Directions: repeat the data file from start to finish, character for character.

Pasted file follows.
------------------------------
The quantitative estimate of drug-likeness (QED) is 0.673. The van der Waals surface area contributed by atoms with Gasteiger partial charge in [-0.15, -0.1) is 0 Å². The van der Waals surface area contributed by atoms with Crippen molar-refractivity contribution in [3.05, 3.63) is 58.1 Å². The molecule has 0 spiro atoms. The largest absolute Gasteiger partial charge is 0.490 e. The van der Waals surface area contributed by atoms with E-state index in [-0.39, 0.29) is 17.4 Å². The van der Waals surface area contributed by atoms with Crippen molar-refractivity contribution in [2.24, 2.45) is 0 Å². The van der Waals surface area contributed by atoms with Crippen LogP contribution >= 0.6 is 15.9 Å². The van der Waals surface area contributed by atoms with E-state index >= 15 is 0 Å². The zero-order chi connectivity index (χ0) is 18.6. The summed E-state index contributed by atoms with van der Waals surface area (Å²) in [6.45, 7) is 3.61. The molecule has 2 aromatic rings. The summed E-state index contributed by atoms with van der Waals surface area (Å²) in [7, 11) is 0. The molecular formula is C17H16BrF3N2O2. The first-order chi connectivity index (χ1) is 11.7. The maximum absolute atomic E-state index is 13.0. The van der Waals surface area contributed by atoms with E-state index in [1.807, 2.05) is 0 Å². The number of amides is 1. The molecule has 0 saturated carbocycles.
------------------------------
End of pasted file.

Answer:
The quantitative estimate of drug-likeness (QED) is 0.673. The van der Waals surface area contributed by atoms with Gasteiger partial charge in [-0.15, -0.1) is 0 Å². The van der Waals surface area contributed by atoms with Crippen molar-refractivity contribution in [3.05, 3.63) is 58.1 Å². The molecule has 0 spiro atoms. The largest absolute Gasteiger partial charge is 0.490 e. The van der Waals surface area contributed by atoms with E-state index in [-0.39, 0.29) is 17.4 Å². The van der Waals surface area contributed by atoms with Crippen molar-refractivity contribution in [2.24, 2.45) is 0 Å². The van der Waals surface area contributed by atoms with Crippen LogP contribution >= 0.6 is 15.9 Å². The van der Waals surface area contributed by atoms with E-state index >= 15 is 0 Å². The zero-order chi connectivity index (χ0) is 18.6. The summed E-state index contributed by atoms with van der Waals surface area (Å²) in [6.45, 7) is 3.61. The molecule has 2 aromatic rings. The summed E-state index contributed by atoms with van der Waals surface area (Å²) in [7, 11) is 0. The molecular formula is C17H16BrF3N2O2. The first-order chi connectivity index (χ1) is 11.7. The maximum absolute atomic E-state index is 13.0. The van der Waals surface area contributed by atoms with E-state index in [1.807, 2.05) is 0 Å². The number of amides is 1. The molecule has 0 saturated carbocycles.